Harry Barnabae

Mount St. Joseph has a long tradition of wrestling excellence in Maryland. That standing sunk to lows never seen at St. Joe prior to Harry Barnabae taking over as head coach in 2011. At that point, the once proud Gaels were no longer in the state rankings compiled by the Maryland State Wrestling Association.

Barnabae was a part of that winning tradition, capturing two MSA Championships, a National Prep title and a Fargo National Greco-Roman crown. The team, which was coached by Neil Adleberg during that era, won the team title at the National Prep Championships three-times.

“I knew we had our work cut out for us,” Barnabae said. “I was surprised that the team was unranked in the state. However, I knew that the school academically was in a position to attract the right student-athletes. Those that wanted to attend college and take it to the next level. We just needed to put together a quality coaching staff together, and offer them the platform to succeed.”

The winning ways returned completely this year, as St. Joe went wire-to-wire as the No. 1 team in the state per the Maryland State Wrestling Association. The Gaels won both the MIAA Dual Meet and Conference tournament titles, as well as the MIS (private school states) crown. At the state tournament, all 14 wrestlers placed in the top six of their weight classes, earning trips to the National Prep tournament.

“I was so proud of this team and what they accomplished. Each and every wrestler was instrumental in the overall success of the team. I recall mentioning to Shawn Orem that by the time he was a senior he would be on one of the best wrestling teams in the school’s history. I would have to say that this team arguably is one of the top five teams I have seen over the past 40 years. They truly worked together to win a state title. Pushing each other to do their best. Since the beginning of the season the team’s ultimate goal was to finish No. 1. Through our senior leadership, Orem and Neil Schuster, they were able to stay focused and accomplished just that.”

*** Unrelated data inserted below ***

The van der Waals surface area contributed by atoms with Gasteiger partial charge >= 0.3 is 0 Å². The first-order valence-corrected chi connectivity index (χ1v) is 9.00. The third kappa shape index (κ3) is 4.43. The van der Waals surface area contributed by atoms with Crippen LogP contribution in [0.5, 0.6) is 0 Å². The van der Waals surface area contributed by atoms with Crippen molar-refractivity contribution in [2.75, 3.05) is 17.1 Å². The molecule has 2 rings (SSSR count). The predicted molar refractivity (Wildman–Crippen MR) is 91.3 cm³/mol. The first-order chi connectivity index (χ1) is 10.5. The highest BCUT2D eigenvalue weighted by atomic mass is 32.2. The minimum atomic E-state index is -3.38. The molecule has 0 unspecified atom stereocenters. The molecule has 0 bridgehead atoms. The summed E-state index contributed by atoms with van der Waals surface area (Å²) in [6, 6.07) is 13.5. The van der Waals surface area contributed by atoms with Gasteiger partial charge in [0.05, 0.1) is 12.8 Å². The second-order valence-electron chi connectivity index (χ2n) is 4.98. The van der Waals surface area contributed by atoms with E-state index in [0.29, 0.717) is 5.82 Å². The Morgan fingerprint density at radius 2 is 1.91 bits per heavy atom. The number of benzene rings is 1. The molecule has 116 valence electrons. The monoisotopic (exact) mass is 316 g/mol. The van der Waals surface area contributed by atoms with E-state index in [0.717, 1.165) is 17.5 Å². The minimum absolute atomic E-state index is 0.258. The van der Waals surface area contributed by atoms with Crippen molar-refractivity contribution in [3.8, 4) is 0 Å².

During the season, MSJ won titles at Lake Norman and Bubba Bunting dual tournaments, captured the War on the Shore title over 4A/3A state champions Damascus and 2016 private school state champions Good Counsel. In addition, the Gaels were runner-ups to Blair Academy at Mount Mat Madness and placed fourth at the National Prep tournament (the highest finish of any Maryland team).

“It’s been quite an honor to come back to a school so rich in wrestling tradition and be able to contribute to a program that has had so many successful coaches, wrestlers, and team championships over the past 40 years. I thought it would take four to five years to get the program competitive again. I knew there was talent in our Titan junior league program, however, those wrestlers were several years away from high School. So, we had to build the program from the beginning and it started with a core of very driven wrestlers. Initially it was Tyler Rill, Dan Hawkins, Alex Barnabae, Shane Lowman and Seth Rowell. Soon after, we added Zeke Salvo, Logan Rill and Sam Rowell. Once the Trybus twins arrived we were on the right path.

“In my opinion, we have the most accomplished coaching staff in the state of Maryland with two former St. Joe head coaches, Jay Braunstein and Alan Smith being added to the staff. Both coached state champion and national caliber teams. We also have assistants that are former Division 1 college wrestlers, Chris Combs, Brad Mutchnik, Kevin Johnson, Tyler Tippet,  Sean Forrester, Phil Turner and Gus Merino. It’s a terrific room to be a part of.”

The future is bright for the Gaels whose season ending lineup featured eight freshmen and sophomores. Barnabae cultivated most of these wrestlers through the Titans junior league program that operates out of Mt. St. Joe.

“I began coaching junior league in 1999 at the encouragement of my close friend Jay Braunstein, who at the time was the head coach of Archbishop Spalding High School. The team was called the Rebels and we were the feeder program for Spalding for 10 years until we moved to St. Joe. The first three dual meets, we lost each by over 100 points. I didn’t think you could score that many points in a wrestling match. Three years later that same group of kids went undefeated and were the top four in the state.  Now, almost 20 years later, many of them bring their kids to the Titans program for training.”